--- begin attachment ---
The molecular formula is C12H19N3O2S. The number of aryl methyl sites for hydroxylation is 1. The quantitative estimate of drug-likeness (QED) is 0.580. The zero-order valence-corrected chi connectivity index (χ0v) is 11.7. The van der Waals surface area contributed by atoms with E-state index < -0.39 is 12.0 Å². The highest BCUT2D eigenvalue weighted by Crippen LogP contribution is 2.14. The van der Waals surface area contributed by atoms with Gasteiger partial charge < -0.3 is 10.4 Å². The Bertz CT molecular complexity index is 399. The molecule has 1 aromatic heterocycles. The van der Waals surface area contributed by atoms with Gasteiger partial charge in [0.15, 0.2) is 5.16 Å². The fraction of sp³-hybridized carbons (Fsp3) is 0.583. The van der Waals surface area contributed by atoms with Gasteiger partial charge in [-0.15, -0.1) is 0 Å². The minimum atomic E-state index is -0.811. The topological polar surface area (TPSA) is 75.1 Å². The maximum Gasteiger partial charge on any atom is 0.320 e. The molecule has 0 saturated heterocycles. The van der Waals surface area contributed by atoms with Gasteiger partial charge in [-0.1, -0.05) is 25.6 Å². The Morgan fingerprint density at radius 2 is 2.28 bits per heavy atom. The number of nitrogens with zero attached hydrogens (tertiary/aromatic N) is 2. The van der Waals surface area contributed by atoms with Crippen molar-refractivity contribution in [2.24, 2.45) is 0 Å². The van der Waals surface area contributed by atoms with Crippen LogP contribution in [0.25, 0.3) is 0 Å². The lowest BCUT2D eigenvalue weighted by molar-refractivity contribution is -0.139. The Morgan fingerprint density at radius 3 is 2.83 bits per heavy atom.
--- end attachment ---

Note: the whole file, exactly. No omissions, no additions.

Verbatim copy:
The molecular formula is C12H19N3O2S. The number of aryl methyl sites for hydroxylation is 1. The quantitative estimate of drug-likeness (QED) is 0.580. The zero-order valence-corrected chi connectivity index (χ0v) is 11.7. The van der Waals surface area contributed by atoms with E-state index < -0.39 is 12.0 Å². The highest BCUT2D eigenvalue weighted by Crippen LogP contribution is 2.14. The van der Waals surface area contributed by atoms with Gasteiger partial charge < -0.3 is 10.4 Å². The Bertz CT molecular complexity index is 399. The molecule has 1 aromatic heterocycles. The van der Waals surface area contributed by atoms with Gasteiger partial charge in [0.15, 0.2) is 5.16 Å². The fraction of sp³-hybridized carbons (Fsp3) is 0.583. The van der Waals surface area contributed by atoms with Gasteiger partial charge in [-0.15, -0.1) is 0 Å². The minimum atomic E-state index is -0.811. The topological polar surface area (TPSA) is 75.1 Å². The maximum Gasteiger partial charge on any atom is 0.320 e. The molecule has 0 saturated heterocycles. The van der Waals surface area contributed by atoms with Gasteiger partial charge in [-0.1, -0.05) is 25.6 Å². The Morgan fingerprint density at radius 2 is 2.28 bits per heavy atom. The number of nitrogens with zero attached hydrogens (tertiary/aromatic N) is 2. The van der Waals surface area contributed by atoms with Crippen molar-refractivity contribution in [2.24, 2.45) is 0 Å². The van der Waals surface area contributed by atoms with Crippen LogP contribution in [0.25, 0.3) is 0 Å². The lowest BCUT2D eigenvalue weighted by molar-refractivity contribution is -0.139. The Morgan fingerprint density at radius 3 is 2.83 bits per heavy atom.